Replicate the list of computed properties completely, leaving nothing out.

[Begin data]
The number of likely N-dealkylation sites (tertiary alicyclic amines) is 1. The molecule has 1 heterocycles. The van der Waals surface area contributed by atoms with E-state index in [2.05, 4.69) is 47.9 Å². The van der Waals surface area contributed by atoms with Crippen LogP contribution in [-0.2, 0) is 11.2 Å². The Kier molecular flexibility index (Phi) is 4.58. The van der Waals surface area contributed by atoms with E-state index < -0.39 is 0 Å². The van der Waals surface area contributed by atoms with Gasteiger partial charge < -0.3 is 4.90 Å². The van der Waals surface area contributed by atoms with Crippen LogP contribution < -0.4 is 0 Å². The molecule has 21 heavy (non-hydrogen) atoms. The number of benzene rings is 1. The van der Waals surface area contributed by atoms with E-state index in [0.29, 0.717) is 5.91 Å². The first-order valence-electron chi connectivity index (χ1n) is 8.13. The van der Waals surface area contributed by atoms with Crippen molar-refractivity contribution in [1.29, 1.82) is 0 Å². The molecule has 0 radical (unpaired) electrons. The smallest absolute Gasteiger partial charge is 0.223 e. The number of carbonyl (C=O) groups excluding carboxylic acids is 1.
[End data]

The number of likely N-dealkylation sites (tertiary alicyclic amines) is 1. The molecule has 1 heterocycles. The van der Waals surface area contributed by atoms with E-state index in [2.05, 4.69) is 47.9 Å². The van der Waals surface area contributed by atoms with Crippen LogP contribution in [-0.2, 0) is 11.2 Å². The Kier molecular flexibility index (Phi) is 4.58. The van der Waals surface area contributed by atoms with E-state index < -0.39 is 0 Å². The van der Waals surface area contributed by atoms with Gasteiger partial charge < -0.3 is 4.90 Å². The van der Waals surface area contributed by atoms with Crippen LogP contribution < -0.4 is 0 Å². The molecule has 21 heavy (non-hydrogen) atoms. The number of benzene rings is 1. The van der Waals surface area contributed by atoms with E-state index in [0.29, 0.717) is 5.91 Å². The first-order valence-electron chi connectivity index (χ1n) is 8.13. The van der Waals surface area contributed by atoms with Crippen molar-refractivity contribution in [1.29, 1.82) is 0 Å². The molecule has 0 radical (unpaired) electrons. The smallest absolute Gasteiger partial charge is 0.223 e. The number of carbonyl (C=O) groups excluding carboxylic acids is 1.